Planned chip will provide rapid bioagent detection

The National Institutes of Health, the Defense Advanced Research Projects Agency and the Food and Drug Administration plan to team up to develop a chip that will predict drug toxicities and the safety of vaccines.
The chip will bring together many different types of human cells onto a chip and have them communicate with one another. The agencies plan to spend up to $140 million over five years in an effort to develop the chip, Smart Planet reports.

Experts say that the chip will also aid in the fight against bioterror.

"The Department of Defense needs to rapidly develop and field safe an effective medical countermeasures against biological threats to US warfighters," Smart Planet reports.
The chip will be inlaid with human cells that represent human physiological systems from the brain to the heart and everything in between. The collaboration will make an effort to combine human cell types like liver and kidney cells to represent physiological systems and have them "talk to each other" on a chip. The goal is to get 10 different physiological systems represented in 3D on the chip, which would allow scientists to assess the effects of a candidate drug on gene expression, the neurological system, on proteins in the cardiovascular system and more.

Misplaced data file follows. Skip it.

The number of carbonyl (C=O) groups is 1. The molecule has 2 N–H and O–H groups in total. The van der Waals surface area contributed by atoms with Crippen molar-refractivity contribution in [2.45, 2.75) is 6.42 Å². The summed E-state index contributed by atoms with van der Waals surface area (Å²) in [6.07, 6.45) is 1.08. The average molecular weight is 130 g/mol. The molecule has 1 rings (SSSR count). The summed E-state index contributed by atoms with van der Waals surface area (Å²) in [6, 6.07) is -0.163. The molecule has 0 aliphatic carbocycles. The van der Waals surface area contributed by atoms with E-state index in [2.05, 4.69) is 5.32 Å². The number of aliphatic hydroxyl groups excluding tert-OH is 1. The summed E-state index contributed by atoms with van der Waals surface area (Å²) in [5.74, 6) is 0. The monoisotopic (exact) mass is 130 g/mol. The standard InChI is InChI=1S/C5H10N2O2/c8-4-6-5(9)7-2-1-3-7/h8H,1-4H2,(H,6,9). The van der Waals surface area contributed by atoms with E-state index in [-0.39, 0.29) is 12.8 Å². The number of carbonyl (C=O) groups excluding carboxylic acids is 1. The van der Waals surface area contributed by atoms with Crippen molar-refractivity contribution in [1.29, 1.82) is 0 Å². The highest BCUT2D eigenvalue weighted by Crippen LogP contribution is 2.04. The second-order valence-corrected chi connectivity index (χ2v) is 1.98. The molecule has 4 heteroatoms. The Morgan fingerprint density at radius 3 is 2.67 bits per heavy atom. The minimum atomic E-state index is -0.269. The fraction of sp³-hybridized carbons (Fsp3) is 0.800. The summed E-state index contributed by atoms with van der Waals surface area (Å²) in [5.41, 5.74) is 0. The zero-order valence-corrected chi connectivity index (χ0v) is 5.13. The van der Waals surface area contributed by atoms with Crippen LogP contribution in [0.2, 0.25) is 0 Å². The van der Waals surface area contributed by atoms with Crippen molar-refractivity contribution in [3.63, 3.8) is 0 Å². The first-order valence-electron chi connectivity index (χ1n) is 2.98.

“The idea is you’re looking for signatures that would tell you whether this is a safe compound to try in a human patient,” Collins said, according to Smart Planet.
According to the DARPA press release, the NIH will focus on developing micro-sized systems to mimic human physiology and pathology, DARPA will develop engineering platforms and the biology required and the FDA will advise the agencies on how to meet requirements for safety and effectiveness.

“Drug toxicity is one of the most common reasons why promising compounds fail,” Francis Collins, the NIH director, said in a press release, according to Smart Planet. “If things are going to fail, you want them to fail early."

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National Institutes of Health

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